Pull together now, or it could all fall apart

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The Independent Online
WERE I John Major, I'd be less concerned about the sniping from grudge-filled backbenchers than the stony silence from so many senior colleagues. Michael Heseltine, Kenneth Clarke, Michael Portillo, Peter Lilley and most of the rest of the Cabinet are not contractually obliged to wade in to support a slogan dreamt up at No 10. Some of them didn't much like it in the first place; others hoped to hijack it; they may all hope that radio silence will eventually quell the embarrassment it has created. And yet . . . the Prime Minister is getting less support than he needs. It clearly worries him: cabinet ministers have been told to get out and defend the strategy this weekend.

From a Conservative point of view, there are various reasons for not rallying round Mr Major's 'back to basics'. And they are all wrong. You might reckon that the slogan is so flawed it has to be abandoned - that it has become an open invitation to detonate further scandals, a repeat-action anti-

personnel mine. If 'back to basics' is only about the delivery of competent policy in education, criminal justice and economic policy, then it is so obvious that it need never be mentioned again. If it is more than that, it is pernicious. Either way, junk it.

But this is a nave argument. For we all know what the slogan really represents, don't we? 'Back to basics' means 'John Major'. It is a propaganda phrase wound round the career of the Prime Minister, about the only distinctive thing he is currently wearing. The job of a leader is to convey a sense of direction, of coherence, of meaning. The Citizen's Charter touched too few lives, too narrowly, to take that sort of philosophical weight. 'Back to basics' was Mr Major's final stab at it this parliament. So junk that and you might as well junk him.

Which leads us neatly to the second reason why Conservatives might not strive officiously to keep alive this troubled idea: they want to junk him. This is a more logical position than the other, if also bolder and more treacherous. They don't much rate him in many of those ministerial offices, nor is there a sustaining reservoir of affection for Mr Major to draw on. It is strange, that, for a man so widely liked, so recently. Perhaps it is that all Tory factions know the Prime Minister is not 'their' man - and he has no faction of his own. (Despite being loyally ubiquitous and vehemently loyal, Sir Norman Fowler does not count as a faction.)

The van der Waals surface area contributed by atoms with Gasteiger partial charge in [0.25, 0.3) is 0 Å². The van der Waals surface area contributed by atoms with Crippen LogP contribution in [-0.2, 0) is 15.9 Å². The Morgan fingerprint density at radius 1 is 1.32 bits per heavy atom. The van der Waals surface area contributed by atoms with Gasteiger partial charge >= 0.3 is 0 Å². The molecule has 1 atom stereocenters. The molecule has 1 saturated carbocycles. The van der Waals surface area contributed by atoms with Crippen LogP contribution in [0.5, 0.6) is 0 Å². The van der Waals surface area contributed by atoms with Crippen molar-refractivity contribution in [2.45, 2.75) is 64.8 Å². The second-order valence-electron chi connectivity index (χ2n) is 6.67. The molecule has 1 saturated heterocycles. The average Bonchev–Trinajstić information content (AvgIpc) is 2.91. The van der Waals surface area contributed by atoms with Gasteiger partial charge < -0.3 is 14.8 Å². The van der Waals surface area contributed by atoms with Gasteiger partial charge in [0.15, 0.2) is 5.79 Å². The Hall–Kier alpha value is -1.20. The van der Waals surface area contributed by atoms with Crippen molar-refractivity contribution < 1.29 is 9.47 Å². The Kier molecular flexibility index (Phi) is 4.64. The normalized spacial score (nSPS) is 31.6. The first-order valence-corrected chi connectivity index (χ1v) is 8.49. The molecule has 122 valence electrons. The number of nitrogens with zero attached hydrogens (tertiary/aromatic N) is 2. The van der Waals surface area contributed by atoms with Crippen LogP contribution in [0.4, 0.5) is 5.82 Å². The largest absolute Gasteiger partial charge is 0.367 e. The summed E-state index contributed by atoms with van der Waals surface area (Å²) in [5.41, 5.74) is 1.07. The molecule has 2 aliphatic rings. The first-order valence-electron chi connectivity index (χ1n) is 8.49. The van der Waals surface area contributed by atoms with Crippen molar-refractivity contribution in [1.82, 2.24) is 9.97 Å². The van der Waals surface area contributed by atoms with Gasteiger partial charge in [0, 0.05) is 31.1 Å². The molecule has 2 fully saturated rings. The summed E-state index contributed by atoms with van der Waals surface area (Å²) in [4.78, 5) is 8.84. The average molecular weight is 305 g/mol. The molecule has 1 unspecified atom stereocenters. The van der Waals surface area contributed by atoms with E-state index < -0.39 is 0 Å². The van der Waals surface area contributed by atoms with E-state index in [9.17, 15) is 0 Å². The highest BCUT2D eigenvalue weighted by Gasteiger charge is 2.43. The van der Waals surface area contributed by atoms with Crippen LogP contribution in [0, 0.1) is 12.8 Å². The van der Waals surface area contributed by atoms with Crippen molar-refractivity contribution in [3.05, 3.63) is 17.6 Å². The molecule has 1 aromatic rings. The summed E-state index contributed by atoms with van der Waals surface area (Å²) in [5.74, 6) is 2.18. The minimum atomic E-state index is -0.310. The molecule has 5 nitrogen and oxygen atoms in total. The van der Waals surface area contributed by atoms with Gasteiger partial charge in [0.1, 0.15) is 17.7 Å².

But is this really an administration whose standing would be transformed in the eyes of voters by the substitution of Mr Clarke for Mr Major? Like most political reporters, I am intrigued by Mr Clarke. He is an energetic man who pretends to be lazy; a man gifted with a nonchalant but deadly rhetoric; an in-fighter with a misleadingly genial manner. He is, moreover, someone whose happy embrace of our fallen state makes him an impossible sermoniser - you cannot keep your fingers tightly clasped round a Panatella, and wag them at the same time. But for now, Mr Clarke is a fascinating future proposition, rather than 'The Answer'.

That is a more difficult matter. Unless this government convinces people that it is united and has a big, serious job to do, it cannot recover. At the moment it seems less like an administration than a collection of individuals of varying abilities thrown together by accident and left with a variety of unconnected problems to resolve. Even on Mr Major's preferred redefinition of 'back to basics' they have had little to show in the way of success. Having taken no part of the blame for the recession, they may find it hard to get much credit for recovery. The Criminal Justice Bill may be long and tough but it follows 14 years of failure on crime and innumerable other 'toughest ever' initiatives. The education reforms may produce results; but so far most parents are worried and confused, rather than inspired.

In private, too many ministers come alive only when discussing side issues or Tory faction fights. Generally, there is a decadent obsession with personalities and tittle- tattle, rather than with policy (and yes, I'm talking about the ministers, not the journalists). So the Government needs new faces less than it needs a sense of purpose and unity among the old faces.

How might such a transformation come about? Not through propaganda or leadership coups. 'Back to basics' has demonstrated the dangers of trying to impose a spurious philosophical purpose where there is none. Nor are any potential leaders men of such magnetic attraction as to pull the administration suddenly together in mid-term. No - the Tories' best hope is the instinct of self-preservation. The writer Joyce Cary said that the only good government was a bad government in a hell of a fright. And my conclusion about the rather detached attitude of most leading Tories to John Major's difficulties are that they are fundamentally complacent. They think that whatever happens, however much of a plonker this or that minister looks, it will be all right on the night. They need not concentrate too much because Labour is still unelectable.

Only such complacency, or a widespread exhaustion with public affairs, can explain the lack of alarm and failure to close ranks among senior Tories in response to this critical mid-term loss of authority. Even Mr Major's description of it as a 'little flurry of criticism' was in the 'little local difficulty' or 'Crisis - what crisis?' class. Only Douglas Hurd, so far as I know, has decided to tackle the central problems head on in a big speech this week. For the Tories, such complacency is a mistake: they are badly misreading Labour and the public mood.

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